> [KM] I do not see a transport slice as a "contract". The typical transport slice expresses the knowledge of how much of an SLO and what failures your service can endure. for the user of the transport slice (Who is offering a service) ability to describe this is not irrelevant. When network provider receives request, they know what kind of effort they should make to keep service running. (e.g. packet loss for AR/VR should be way lower than 4K media service).
> 
> The resolution then wanders over into the issue of tolerance.  As the section correctly observes, things break.  Agreements are generally written to allow a certain amount of that.  The classic 5-9s was exactly for this purpose.  It told you how well the service would be delivered.
> IP operators can and do make promises with commitments and frequencies.
> But it is not expressed as a tolerance the way this describes it in my experience.  Rather, it is expressed by having several objectives and differing levels of commitment for them.  As a purely fictitional example to try to be clear, one might have a series of loss comitments:
>      No more than 10% loss - 99.999% of the time
>      No more than 1% loss - 99.99% of the time
>      ...
> That does not match the description of "Resolution of guarantee" in this definition document.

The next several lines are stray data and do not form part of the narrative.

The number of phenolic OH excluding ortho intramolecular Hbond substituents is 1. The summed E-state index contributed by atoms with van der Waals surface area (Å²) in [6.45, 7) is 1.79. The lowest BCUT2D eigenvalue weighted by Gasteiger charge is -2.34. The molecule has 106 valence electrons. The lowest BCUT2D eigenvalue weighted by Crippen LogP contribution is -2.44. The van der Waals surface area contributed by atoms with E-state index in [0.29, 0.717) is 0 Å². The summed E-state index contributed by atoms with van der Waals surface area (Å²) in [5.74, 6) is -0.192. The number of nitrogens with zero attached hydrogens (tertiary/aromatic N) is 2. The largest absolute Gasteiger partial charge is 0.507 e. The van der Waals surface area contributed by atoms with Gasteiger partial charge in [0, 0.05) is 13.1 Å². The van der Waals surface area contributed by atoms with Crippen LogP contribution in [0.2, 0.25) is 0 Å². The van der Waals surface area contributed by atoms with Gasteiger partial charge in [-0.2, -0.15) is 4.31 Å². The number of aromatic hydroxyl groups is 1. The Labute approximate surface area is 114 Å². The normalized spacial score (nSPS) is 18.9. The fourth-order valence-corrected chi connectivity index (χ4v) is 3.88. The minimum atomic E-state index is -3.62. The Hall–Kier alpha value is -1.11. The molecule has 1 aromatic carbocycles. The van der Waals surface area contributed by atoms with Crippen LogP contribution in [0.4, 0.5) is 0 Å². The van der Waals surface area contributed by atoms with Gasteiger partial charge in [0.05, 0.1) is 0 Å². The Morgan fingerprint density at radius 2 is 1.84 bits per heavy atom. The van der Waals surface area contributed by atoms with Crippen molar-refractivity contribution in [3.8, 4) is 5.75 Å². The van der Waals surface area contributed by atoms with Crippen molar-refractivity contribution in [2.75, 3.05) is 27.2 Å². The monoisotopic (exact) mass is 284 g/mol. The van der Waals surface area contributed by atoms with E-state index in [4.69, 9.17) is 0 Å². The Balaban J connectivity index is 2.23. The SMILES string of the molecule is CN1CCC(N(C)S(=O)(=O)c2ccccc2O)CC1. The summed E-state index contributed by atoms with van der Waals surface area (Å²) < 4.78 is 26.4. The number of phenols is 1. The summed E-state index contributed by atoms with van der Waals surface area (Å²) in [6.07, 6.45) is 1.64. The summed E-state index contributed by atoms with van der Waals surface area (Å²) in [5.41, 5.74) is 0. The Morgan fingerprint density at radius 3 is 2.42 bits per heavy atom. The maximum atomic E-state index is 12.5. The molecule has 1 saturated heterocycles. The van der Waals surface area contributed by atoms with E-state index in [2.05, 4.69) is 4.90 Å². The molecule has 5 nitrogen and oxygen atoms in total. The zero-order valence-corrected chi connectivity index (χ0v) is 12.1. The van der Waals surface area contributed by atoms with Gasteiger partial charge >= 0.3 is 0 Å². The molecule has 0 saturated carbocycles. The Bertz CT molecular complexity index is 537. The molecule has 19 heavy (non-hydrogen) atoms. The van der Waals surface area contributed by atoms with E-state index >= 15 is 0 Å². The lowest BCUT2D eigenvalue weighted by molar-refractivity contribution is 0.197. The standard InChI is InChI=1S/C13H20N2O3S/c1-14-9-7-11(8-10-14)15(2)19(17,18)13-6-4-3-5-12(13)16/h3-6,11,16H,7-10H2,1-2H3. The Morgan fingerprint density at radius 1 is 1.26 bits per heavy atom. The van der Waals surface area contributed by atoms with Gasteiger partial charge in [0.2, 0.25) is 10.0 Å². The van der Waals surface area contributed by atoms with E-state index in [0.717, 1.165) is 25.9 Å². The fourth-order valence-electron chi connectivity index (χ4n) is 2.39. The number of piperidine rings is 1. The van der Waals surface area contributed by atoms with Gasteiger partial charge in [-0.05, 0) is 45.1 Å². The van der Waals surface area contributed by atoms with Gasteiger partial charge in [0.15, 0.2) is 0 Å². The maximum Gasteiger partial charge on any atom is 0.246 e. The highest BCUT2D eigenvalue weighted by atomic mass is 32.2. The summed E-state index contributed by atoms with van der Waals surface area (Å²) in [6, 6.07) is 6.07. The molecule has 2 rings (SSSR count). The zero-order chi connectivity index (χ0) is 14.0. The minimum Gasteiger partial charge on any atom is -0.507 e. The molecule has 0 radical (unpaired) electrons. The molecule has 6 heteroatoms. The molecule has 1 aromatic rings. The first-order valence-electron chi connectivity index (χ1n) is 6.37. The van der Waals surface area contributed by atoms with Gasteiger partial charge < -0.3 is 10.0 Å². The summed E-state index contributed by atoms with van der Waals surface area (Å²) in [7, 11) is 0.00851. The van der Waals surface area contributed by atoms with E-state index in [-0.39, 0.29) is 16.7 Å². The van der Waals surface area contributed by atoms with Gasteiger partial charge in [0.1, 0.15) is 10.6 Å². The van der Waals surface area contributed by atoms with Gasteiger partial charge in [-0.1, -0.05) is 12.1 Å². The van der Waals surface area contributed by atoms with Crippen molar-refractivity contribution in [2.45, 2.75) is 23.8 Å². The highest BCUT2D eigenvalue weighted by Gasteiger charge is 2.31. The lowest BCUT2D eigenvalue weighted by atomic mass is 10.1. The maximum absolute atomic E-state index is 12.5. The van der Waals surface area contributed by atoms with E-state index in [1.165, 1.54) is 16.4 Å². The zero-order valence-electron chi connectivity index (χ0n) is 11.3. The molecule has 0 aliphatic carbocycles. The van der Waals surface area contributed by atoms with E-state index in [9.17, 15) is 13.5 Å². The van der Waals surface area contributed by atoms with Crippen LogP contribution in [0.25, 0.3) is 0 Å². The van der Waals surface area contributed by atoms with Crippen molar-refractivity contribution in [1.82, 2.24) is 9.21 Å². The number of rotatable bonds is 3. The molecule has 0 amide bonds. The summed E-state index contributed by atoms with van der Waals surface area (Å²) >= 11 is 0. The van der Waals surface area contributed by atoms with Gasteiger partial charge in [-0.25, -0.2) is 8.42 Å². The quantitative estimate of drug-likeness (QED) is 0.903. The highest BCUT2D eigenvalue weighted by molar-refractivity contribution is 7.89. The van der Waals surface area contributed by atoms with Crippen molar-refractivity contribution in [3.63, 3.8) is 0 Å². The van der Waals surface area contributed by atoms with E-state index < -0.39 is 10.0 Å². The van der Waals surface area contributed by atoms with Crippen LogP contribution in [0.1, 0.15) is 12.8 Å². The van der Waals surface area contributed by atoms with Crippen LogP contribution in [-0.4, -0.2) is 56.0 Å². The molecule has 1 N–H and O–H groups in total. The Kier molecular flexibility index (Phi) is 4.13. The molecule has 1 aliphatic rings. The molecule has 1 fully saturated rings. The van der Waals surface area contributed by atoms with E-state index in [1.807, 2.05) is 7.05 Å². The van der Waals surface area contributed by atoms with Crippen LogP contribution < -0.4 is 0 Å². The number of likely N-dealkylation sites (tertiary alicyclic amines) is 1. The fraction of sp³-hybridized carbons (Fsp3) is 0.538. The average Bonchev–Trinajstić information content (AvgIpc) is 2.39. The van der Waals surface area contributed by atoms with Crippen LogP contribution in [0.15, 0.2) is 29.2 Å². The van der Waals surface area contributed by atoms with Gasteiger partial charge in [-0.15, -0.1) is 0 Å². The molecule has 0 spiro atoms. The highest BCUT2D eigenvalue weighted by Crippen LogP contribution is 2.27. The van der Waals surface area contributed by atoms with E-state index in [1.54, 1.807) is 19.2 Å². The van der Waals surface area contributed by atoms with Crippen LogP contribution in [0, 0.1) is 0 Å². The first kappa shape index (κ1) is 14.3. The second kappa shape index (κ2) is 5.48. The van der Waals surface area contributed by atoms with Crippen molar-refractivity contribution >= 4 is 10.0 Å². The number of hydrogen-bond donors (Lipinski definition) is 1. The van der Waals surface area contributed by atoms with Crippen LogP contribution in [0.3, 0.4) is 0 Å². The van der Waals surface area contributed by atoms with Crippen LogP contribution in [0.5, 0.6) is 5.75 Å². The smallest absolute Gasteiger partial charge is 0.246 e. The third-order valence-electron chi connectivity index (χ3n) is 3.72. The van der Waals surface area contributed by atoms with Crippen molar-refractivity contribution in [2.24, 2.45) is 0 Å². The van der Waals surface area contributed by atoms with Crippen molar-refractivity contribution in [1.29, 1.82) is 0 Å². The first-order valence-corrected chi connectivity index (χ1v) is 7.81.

> [KM] This may have been misunderstood. The text is "certain tolerance level of that objective", alternately can be read as 'range' for example: bounded latency (delivery time not to exceed 9 ms, or between 7-9ms, delay variation is in 0.5 to 1ms range and so on).
> 
> And then we get section 4.1.1 which is a discussion of isolation.  It is
> a discussion which assumes the previous two elements are correct.   My
> recommendation is, rather than debating whether it is correct, is to simply remove all of 4.1.1.  If some folks involved wanted it, which is what is said on the call, then those folks need to speak up and explain what value it adds.  Currently, it misleads and confuses the reader.
> 
> As a final note, I suspect that the usage of SLO and SLA in this document does not match industry usage.  Some effort to address the mismatch might help us avoid further disconnects such as the above.
> [KM] I have always seen SLA at the business level but transport slice is something that can still be described in a tangible resource-requests. Therefore, 95gbps per month is not a description of a transport slice. A transport slice would ask: do not exceed 95gbps for max 9500 flows where each flow gets 1gbps from pt 'a' to 'b' or 'c' to 'd' for the lifetime of the service.
> -Kiran
> 
> Yours,
> Joel M. Halpern
>